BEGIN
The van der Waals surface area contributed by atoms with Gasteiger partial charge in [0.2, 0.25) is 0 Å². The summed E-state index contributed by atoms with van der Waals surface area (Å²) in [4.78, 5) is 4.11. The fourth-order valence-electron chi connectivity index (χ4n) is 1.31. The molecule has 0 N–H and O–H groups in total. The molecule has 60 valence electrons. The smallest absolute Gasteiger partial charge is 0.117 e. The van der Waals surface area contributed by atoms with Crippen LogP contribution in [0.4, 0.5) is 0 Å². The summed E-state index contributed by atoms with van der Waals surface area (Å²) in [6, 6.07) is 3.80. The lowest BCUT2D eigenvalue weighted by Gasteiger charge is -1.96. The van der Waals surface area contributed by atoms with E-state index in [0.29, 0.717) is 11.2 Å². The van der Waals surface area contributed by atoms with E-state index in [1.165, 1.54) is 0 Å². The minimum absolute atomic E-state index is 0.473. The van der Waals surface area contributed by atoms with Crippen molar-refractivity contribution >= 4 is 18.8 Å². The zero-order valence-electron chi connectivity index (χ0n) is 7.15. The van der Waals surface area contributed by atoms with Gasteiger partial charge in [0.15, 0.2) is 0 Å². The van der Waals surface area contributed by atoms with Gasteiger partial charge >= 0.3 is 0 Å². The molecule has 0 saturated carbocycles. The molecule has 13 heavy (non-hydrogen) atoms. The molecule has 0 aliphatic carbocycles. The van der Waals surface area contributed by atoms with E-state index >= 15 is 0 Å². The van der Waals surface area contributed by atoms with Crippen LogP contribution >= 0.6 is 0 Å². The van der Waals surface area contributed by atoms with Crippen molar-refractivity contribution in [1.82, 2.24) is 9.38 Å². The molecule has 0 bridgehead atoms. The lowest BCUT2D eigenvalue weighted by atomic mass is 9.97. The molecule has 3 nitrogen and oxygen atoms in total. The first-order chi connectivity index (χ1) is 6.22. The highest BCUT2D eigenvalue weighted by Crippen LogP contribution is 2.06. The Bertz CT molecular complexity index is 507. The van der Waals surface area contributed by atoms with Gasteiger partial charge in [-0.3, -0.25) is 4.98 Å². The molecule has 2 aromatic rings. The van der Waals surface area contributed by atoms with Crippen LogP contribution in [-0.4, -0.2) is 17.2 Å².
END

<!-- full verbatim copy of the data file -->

The van der Waals surface area contributed by atoms with Gasteiger partial charge in [0.2, 0.25) is 0 Å². The summed E-state index contributed by atoms with van der Waals surface area (Å²) in [4.78, 5) is 4.11. The fourth-order valence-electron chi connectivity index (χ4n) is 1.31. The molecule has 0 N–H and O–H groups in total. The molecule has 60 valence electrons. The smallest absolute Gasteiger partial charge is 0.117 e. The van der Waals surface area contributed by atoms with Crippen LogP contribution in [0.4, 0.5) is 0 Å². The summed E-state index contributed by atoms with van der Waals surface area (Å²) in [6, 6.07) is 3.80. The lowest BCUT2D eigenvalue weighted by Gasteiger charge is -1.96. The van der Waals surface area contributed by atoms with E-state index in [0.29, 0.717) is 11.2 Å². The van der Waals surface area contributed by atoms with E-state index in [1.165, 1.54) is 0 Å². The minimum absolute atomic E-state index is 0.473. The van der Waals surface area contributed by atoms with Crippen molar-refractivity contribution >= 4 is 18.8 Å². The zero-order valence-electron chi connectivity index (χ0n) is 7.15. The van der Waals surface area contributed by atoms with Gasteiger partial charge in [0.15, 0.2) is 0 Å². The van der Waals surface area contributed by atoms with Gasteiger partial charge >= 0.3 is 0 Å². The molecule has 0 saturated carbocycles. The molecule has 13 heavy (non-hydrogen) atoms. The molecule has 0 aliphatic carbocycles. The van der Waals surface area contributed by atoms with E-state index >= 15 is 0 Å². The van der Waals surface area contributed by atoms with Crippen LogP contribution >= 0.6 is 0 Å². The van der Waals surface area contributed by atoms with Crippen molar-refractivity contribution in [1.82, 2.24) is 9.38 Å². The molecule has 0 bridgehead atoms. The lowest BCUT2D eigenvalue weighted by atomic mass is 9.97. The molecule has 3 nitrogen and oxygen atoms in total. The first-order chi connectivity index (χ1) is 6.22. The highest BCUT2D eigenvalue weighted by Crippen LogP contribution is 2.06. The Bertz CT molecular complexity index is 507. The van der Waals surface area contributed by atoms with Gasteiger partial charge in [-0.3, -0.25) is 4.98 Å². The molecule has 2 aromatic rings. The van der Waals surface area contributed by atoms with Crippen LogP contribution in [-0.4, -0.2) is 17.2 Å².